Monday, April 27, 2009 | 2 a.m.
- Pacquiao revered by his people (4-26-2009)
- Pacquiao ready to perform for Filipinos (4-25-2009)
- Hatton's fighting chance against Pacquiao (4-23-2009)
- Hatton says he has 'no doubt' he will defeat Pacquiao (4-22-2009)
- Preﬁght hype in full swing (4-20-2009)
- Sideshow battle continues (4-17-2009)
- Calling all fight fans (4-17-2009)
- Pacquiao the prankster (4-16-2009)
- Manny Pacquiao: A good guy and a bad man (4-8-2009)
- Pacquiao, Hatton hit Hollywood (3-31-2009)
- Pacquiao named fighter of the year (3-27-2009)
- Hatton’s got confidence cornered (3-7-2009)
- Fun has begun for Hatton-Pacquiao bout (3-5-2009)
People sometimes ask why I like professional wrestling. At the same time, other people ask if I’ve lost my mind.
The best thing about pro wrestling is if you get (only) 57 channels, and nothing’s on, you can usually find pro wresting on The Ocho, or one of those other ESPN channels. Or on Spike TV. I like wrestling, because you don’t have to follow it that closely to know who to cheer for. There are good guys and there are bad guys and you don’t need a program to tell them apart. Kind of like a Cowboys-Raiders game.
Which brings us to this year’s Fight of the Century at the MGM Grand on Saturday night pitting Manny Pacquiao against Ricky Hatton.
If you pony up $49.95 for the pay-per-view and invite a bunch of your freeloading buddies into your living room — buddies who most likely won’t chip in for the telecast but will drink your beer and put their smelly feet up on the coffee table — how do you know which one to cheer for?
If you’re Filipino or British, it’s easy.
But what if you are just a casual fight fan smudging a pal’s coffee table with your smelly feet?
These are both great fighters and good men and one hits like a ton of bricks and the other doesn’t seem to mind it.
Who do you cheer for, then?
This is like deciding between the adorable Yorkshire terrier and the other adorable Yorkshire terrier. (Actually, it’s more like deciding between a couple of well-mannered pit bulls. But you get the idea.)
When I used to cover these big fights and get close to the fighters during their training camps, it was easy to choose sides. Especially when George Foreman was fighting. Not Sullen George Foreman, aka the George Foreman with an Afro and a chip on his shoulder. Nobody liked that guy. I’m talking about Big George Foreman, the bald, lovable lug with his own situation comedy and a mean, lean grilling machine.
How could you not pull for that guy?
Of course, you could never admit you were pulling for him, except when one of the British writers asked for your prediction. Just as there’s no cheering in the press box, there’s no cheering at ringside, either — although, in boxing, they tend to let you get away with it, especially if you’ve wagered your next freelance check on the outcome.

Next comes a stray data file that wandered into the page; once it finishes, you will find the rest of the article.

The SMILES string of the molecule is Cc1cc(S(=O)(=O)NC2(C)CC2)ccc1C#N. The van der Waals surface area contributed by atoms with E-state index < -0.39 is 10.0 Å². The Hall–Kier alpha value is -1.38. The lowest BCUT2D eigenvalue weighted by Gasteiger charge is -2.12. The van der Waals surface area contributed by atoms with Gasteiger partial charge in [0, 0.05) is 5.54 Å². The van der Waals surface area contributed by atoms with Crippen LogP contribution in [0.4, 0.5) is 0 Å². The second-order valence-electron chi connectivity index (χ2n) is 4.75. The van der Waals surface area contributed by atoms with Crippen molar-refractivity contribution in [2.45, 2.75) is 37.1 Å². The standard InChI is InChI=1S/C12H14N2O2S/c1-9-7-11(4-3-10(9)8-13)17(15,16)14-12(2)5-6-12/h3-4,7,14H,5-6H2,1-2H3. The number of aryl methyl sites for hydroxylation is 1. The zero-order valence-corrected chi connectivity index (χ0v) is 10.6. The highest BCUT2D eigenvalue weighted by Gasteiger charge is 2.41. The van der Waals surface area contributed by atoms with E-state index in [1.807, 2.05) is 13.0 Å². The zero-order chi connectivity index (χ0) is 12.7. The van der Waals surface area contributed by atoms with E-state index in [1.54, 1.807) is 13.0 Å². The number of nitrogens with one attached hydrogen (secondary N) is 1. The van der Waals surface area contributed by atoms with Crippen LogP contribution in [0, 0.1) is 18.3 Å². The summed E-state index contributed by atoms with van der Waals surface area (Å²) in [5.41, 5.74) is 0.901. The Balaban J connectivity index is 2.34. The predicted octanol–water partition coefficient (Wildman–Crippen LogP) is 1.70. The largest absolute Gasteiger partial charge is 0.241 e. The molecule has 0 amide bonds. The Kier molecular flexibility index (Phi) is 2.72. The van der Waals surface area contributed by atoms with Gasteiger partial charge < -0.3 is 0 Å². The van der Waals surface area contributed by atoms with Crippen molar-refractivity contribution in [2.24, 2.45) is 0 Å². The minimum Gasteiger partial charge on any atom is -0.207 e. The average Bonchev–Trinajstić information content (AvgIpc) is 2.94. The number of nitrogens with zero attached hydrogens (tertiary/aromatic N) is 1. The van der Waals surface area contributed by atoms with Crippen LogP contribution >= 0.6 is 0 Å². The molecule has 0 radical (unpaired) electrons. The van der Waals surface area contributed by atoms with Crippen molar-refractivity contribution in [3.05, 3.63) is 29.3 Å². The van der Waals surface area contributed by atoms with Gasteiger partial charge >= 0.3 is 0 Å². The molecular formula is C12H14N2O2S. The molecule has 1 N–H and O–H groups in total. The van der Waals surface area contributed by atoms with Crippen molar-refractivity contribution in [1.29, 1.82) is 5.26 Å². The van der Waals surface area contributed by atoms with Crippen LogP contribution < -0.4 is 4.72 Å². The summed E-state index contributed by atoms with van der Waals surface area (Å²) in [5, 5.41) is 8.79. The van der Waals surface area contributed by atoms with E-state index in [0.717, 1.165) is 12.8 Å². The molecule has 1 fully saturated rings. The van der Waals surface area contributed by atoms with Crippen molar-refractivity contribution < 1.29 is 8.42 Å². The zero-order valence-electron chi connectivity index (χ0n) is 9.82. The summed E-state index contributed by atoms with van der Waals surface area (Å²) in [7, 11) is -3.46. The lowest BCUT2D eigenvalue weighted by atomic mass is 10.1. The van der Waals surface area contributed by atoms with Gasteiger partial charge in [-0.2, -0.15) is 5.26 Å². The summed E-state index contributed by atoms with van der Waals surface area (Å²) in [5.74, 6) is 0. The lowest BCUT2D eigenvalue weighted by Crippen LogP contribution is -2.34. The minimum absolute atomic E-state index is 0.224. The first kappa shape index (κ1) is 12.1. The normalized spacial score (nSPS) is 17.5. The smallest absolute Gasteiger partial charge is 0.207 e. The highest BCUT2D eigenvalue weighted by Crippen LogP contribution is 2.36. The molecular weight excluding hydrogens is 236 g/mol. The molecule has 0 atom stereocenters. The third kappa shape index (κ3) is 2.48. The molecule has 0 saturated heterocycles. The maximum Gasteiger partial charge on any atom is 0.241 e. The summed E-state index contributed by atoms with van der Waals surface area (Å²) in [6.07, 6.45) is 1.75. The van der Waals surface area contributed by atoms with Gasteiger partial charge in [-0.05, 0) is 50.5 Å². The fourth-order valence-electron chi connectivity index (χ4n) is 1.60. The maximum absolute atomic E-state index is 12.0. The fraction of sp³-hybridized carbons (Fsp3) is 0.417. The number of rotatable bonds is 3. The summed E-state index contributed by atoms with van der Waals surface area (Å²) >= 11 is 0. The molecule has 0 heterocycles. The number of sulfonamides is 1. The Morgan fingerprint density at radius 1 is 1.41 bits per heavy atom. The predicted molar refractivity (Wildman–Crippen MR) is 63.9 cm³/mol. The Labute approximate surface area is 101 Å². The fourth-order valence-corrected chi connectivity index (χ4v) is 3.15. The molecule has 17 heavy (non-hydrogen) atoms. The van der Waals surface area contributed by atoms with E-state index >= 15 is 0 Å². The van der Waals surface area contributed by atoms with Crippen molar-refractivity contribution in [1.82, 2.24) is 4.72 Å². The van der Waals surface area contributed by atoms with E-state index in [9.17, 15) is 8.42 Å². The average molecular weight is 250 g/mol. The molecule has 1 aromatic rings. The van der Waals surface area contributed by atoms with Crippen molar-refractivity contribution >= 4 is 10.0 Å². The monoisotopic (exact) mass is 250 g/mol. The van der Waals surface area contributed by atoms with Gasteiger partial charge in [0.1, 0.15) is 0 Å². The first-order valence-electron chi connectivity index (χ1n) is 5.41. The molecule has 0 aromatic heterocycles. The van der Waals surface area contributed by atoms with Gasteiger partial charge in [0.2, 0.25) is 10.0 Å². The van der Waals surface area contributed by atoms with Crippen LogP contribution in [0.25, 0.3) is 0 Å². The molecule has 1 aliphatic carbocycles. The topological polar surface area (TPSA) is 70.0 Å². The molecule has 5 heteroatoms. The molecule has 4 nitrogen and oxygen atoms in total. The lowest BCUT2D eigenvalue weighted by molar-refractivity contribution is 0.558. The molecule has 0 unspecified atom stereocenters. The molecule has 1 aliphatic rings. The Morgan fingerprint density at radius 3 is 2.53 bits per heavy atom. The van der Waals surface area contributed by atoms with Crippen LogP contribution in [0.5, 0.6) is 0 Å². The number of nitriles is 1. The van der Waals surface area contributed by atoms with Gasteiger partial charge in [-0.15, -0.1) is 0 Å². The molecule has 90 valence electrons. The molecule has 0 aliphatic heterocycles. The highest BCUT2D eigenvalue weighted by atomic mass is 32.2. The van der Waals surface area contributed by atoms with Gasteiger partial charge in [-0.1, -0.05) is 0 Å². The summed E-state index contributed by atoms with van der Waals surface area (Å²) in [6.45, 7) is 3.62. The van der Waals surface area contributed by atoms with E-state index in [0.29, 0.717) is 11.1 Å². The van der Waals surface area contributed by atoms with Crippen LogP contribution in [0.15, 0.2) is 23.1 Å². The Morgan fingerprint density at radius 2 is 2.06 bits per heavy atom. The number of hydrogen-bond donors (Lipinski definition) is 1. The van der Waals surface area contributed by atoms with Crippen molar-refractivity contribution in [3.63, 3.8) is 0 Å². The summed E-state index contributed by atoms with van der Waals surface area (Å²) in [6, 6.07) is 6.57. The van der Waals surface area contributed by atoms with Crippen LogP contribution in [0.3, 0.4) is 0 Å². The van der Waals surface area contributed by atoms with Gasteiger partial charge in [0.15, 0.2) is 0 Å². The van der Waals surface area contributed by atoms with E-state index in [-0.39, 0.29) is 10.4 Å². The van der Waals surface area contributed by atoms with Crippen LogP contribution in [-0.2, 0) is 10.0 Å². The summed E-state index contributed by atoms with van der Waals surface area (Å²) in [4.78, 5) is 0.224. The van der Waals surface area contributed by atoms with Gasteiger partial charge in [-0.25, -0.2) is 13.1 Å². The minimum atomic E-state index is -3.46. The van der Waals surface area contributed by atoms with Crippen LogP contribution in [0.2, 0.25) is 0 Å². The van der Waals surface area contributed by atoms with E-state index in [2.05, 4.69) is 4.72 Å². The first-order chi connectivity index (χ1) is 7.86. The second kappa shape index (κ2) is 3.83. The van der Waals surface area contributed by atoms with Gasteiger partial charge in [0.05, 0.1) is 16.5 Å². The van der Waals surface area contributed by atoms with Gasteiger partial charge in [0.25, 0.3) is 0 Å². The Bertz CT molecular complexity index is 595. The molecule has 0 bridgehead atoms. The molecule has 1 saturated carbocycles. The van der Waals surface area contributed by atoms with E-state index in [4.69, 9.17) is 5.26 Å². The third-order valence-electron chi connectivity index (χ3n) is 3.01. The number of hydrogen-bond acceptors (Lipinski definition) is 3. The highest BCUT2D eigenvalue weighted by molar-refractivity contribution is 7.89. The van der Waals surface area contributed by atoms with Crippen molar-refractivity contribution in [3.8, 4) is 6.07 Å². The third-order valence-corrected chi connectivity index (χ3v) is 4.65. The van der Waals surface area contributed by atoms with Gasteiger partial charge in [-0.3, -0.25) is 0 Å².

The reason I like Ricky Hatton is that he grew up in a pub. His parents owned four of them.
“I think people have always viewed me as, you know, as a fatly Brit, articulate fellow who puts on loads of weight and drinks too much beer with the Millies (young, adventuresome girls),” he says.
“I live like a fighter. I’m never short to enjoy myself. I mean, if you don’t catch me at the bar, you’ll catch me at the buffet with a chicken breast.”
Brilliant. Absolutely brilliant. Like Manchester United on the soccer pitch and that Robbie Williams dude who sings, Ricky Hatton is as genuine as it gets.
Plus, he has his own theme song. “There’s Only One Ricky Hatton,” warble the blokes who cross the pond to watch him fight while spilling Guinness all over your shoes. It’s a good thing there is only one Ricky Hatton, because if there were two, it would drive the Brits utterly mad, like when England loses to Argentina in the World Cup.
If you can believe it, Pacquiao has an even bigger following than Hatton back home. “When Manny Pacquiao goes into the ring, he fights for his country, the Philippines, and millions of Filipinos worldwide,” says his promoter, Bob Arum. “When Manny walks to the ring, he carries the weight of his country on his shoulders and he fights with all of his heart, every second of every round.”
Well, that’s not entirely true, as there were widespread reports that Pacquiao might have taken a few seconds off against Serikzhan Yeshmagambetov in their 2002 fight — but that was probably because he was still trying to help the ring announcer to his feet after the fighter introductions.
Pacquiao doesn’t have a theme song but he does have a cool nickname — Pacman — and a wife named Jinky, who is not related to Blinky, Pinky, Inky or Clyde, the ghosts in the Pacman video arcade game.
Plus, he has anvils for fists.
Boxing fans like boxers who have anvils for fists.
Boxing fans also like boxers who let their fists, instead of their mouths, do the talking.
Instead of contempt for one another, these two have only respect. That’s why their trainers, Floyd Mayweather Sr. for Hatton and Freddie Roach for Pacquiao, have been doing all the trash talking. If you can call it that. You can almost see them winking and elbowing each other in the side with each disparaging word.
The guys they train won’t be winking Saturday night. Wincing, maybe. But not winking. They won’t elbow each other in the ribs, either, because that’s against the rules.
But they’ll hit each other with all they’ve got for as long as it lasts. That’s all you can ask for. Then afterward, the winner will probably buy the beers.
As much as I’d like to be there to toast them both, I’ll probably still be cleaning smudge marks off the living room coffee table.
Read Ron Kantowski’s blog, “Now and Then,” at www.lasvegassun.com/blogs/now-and-then.